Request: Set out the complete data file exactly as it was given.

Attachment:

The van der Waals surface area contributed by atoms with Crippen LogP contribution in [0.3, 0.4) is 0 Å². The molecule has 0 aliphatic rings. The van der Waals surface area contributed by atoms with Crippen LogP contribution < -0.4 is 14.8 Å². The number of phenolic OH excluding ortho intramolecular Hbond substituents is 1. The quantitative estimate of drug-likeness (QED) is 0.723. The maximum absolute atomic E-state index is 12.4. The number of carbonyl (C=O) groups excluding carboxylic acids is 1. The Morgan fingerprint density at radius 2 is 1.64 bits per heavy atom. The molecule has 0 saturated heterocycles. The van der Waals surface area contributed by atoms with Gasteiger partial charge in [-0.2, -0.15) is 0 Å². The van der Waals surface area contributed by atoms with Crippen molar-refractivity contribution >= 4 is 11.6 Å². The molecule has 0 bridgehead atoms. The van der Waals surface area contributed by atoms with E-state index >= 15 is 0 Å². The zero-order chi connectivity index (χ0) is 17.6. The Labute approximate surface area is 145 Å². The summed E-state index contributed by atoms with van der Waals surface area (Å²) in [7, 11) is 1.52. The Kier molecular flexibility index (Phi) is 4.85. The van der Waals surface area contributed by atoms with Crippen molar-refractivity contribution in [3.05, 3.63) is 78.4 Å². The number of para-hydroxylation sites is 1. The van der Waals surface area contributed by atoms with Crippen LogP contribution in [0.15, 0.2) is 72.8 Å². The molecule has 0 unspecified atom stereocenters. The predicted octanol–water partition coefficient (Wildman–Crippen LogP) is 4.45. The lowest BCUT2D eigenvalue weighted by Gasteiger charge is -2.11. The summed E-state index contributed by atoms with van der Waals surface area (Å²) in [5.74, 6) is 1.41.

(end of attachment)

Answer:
The van der Waals surface area contributed by atoms with Crippen LogP contribution in [0.3, 0.4) is 0 Å². The molecule has 0 aliphatic rings. The van der Waals surface area contributed by atoms with Crippen LogP contribution < -0.4 is 14.8 Å². The number of phenolic OH excluding ortho intramolecular Hbond substituents is 1. The quantitative estimate of drug-likeness (QED) is 0.723. The maximum absolute atomic E-state index is 12.4. The number of carbonyl (C=O) groups excluding carboxylic acids is 1. The Morgan fingerprint density at radius 2 is 1.64 bits per heavy atom. The molecule has 0 saturated heterocycles. The van der Waals surface area contributed by atoms with Gasteiger partial charge in [-0.2, -0.15) is 0 Å². The van der Waals surface area contributed by atoms with Crippen molar-refractivity contribution >= 4 is 11.6 Å². The molecule has 0 bridgehead atoms. The van der Waals surface area contributed by atoms with E-state index >= 15 is 0 Å². The zero-order chi connectivity index (χ0) is 17.6. The Labute approximate surface area is 145 Å². The summed E-state index contributed by atoms with van der Waals surface area (Å²) in [7, 11) is 1.52. The Kier molecular flexibility index (Phi) is 4.85. The van der Waals surface area contributed by atoms with Crippen molar-refractivity contribution in [3.05, 3.63) is 78.4 Å². The number of para-hydroxylation sites is 1. The van der Waals surface area contributed by atoms with Crippen LogP contribution in [0.15, 0.2) is 72.8 Å². The molecule has 0 unspecified atom stereocenters. The predicted octanol–water partition coefficient (Wildman–Crippen LogP) is 4.45. The lowest BCUT2D eigenvalue weighted by Gasteiger charge is -2.11. The summed E-state index contributed by atoms with van der Waals surface area (Å²) in [5.74, 6) is 1.41.